Tenth edition of the festival in Lower Manhattan got underway Wednesday with an al fresco screening of Cameron Crowe affectionate documentary about the making of Elton John's latest album
New York City–“I’m frozen like a big lollipop, and I mean big lollipop, up here,” singer Elton John, poking fun at his own increasing stoutness, told an appreciative crowd at last night’s chilly al fresco kick-off of the 10th Tribeca Film Festival.
John was the star attraction, both on screen and on stage, at the festival’s opening night, which took place in lower Manhattan–the festival was founded in 2002 by Robert De Niro as a way to help the downtown neighborhood recover from 9/11–at the outdoor plaza of the World Financial Center complex, which borders the Hudson River and is just paces from Ground Zero.
The event was open to the public–though would-be attendees had to line up ahead of time to receive wristbands to gain admission–along with invited guests. A festival spokesman said afterward that the crowd numbered 5,500 persons.
On screen, John appeared in the world premiere of “The Union,” director Cameron Crowe’s affectionate documentary chronicling the making of John’s latest album, also called “The Union,” which was released last October. For the album, Sir Elton reunited with singer-musician Leon Russell, with whom he’d toured in his early days.
Following the screening of the 90-minute movie, which was projected onto a 25 ft. by 50 ft. temporary screen, John took to the stage for a mini-concert. Bundled up in a long white muffler to ward off the chilly winds coming off the river, he sat solo at a Yamaha piano and pounded out six songs, including such old favorites as “Rocket Man” and “Tiny Dancer” and a couple tunes from the new album.
For John, as the documentary makes clear, the album was a chance to refocus the spotlight on Russell, whom he considers a major figure in the musical pantheon. When John, now 64, called Russell up in 2009 and suggested that they collaborate, it had been 38 years since the two men had talked. In the intervening years, John’s career had continued to soar while Russell, now 69, headed toward obscurity, playing in small clubs for not much money.
“As far as I’m concerned, he’s the greatest piano player ever,” John says of Russell in the documentary, which captures the pair at recording sessions and later in concert. It also makes use of archival footage, amusing in the case of John, revisiting his outrageous, glam-rock phase in the 1970s, and instructive in the case of Russell, making clear the key role he played as a session player and songwriter for many big names in music in the ‘60s and ‘70s (including the Beach Boys’ Brian Wilson, the Beatles’ George Harrison, Joe Cocker, Rita Coolidge and Aretha Franklin).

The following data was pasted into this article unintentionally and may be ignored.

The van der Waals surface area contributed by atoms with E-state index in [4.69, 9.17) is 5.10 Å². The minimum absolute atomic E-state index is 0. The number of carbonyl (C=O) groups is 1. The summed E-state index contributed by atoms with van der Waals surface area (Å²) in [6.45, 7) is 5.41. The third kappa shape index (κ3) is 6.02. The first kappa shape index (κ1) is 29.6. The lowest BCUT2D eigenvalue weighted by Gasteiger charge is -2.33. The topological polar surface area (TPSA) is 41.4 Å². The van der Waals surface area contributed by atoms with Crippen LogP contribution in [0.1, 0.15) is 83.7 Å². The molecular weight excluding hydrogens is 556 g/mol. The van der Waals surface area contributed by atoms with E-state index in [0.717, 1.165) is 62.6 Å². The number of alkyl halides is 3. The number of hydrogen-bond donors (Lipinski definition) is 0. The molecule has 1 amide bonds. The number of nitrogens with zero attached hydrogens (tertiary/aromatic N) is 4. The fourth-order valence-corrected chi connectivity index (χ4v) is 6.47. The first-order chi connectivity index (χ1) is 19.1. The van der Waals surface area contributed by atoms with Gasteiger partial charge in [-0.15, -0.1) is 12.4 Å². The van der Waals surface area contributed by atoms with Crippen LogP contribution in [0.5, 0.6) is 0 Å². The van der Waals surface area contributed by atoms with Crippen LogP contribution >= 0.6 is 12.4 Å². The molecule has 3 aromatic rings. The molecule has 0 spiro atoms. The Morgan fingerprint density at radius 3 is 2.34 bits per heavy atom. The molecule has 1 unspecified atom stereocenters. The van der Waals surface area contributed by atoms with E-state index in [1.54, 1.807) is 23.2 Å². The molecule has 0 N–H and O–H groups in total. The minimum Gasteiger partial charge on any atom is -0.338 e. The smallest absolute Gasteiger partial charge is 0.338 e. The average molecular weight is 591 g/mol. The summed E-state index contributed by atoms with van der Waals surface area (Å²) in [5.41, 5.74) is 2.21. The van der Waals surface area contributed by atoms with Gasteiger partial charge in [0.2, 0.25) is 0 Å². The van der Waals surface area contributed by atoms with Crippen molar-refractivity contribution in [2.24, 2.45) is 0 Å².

The festival’s opening was light on celebrity attendees, though actors Jeffrey Wright and Anna Kendrick were spotted in the crowd. Before the movie, the Bangles singing group, joined by youngsters from the chorus at a local public school, P.S. 22, sang an enthusiastic version of the ‘80s hit, “Walk Like an Egyptian.”
Comic Denis Leary served as M.C. on stage before Crowe’s film, telling the crowd that he was on the festival’s short films jury this year. He jokingly advised competing filmmakers, “I’m taking bribes. If you want to win, I’m the guy to talk to.” Also appearing was director Martin Scorsese, who introduced Crowe’s film, who said, “For me, music and movies have been inseparable.”
Neither Crowe nor Russell were able to attend last night, but each greeted the crowd via video shoutouts. Crowe’s was taped on the set of “We Bought a Zoo,” the film he is currently making. Star Matt Damon, standing behind Crowe, piped up with, “Thank you, Robert De Niro.”
Rain, though forecast, held off all night, but having the event outdoors presented another set of challenges. Temperatures dipped to 50 or lower, which may explain why many in the crowd continued during the screening to drink wine or heated beverages, though it does less to excuse their smoking and insistence on carrying on conversations. The emphasis for many attendees, at least on Tribeca’s opening night, decidedly seemed to be on festival rather than on film.
The festival runs through May 1, during more than 90 feature films will be screened, including 47 world premieres.
(Photo by Mike Coppola/Getty Images)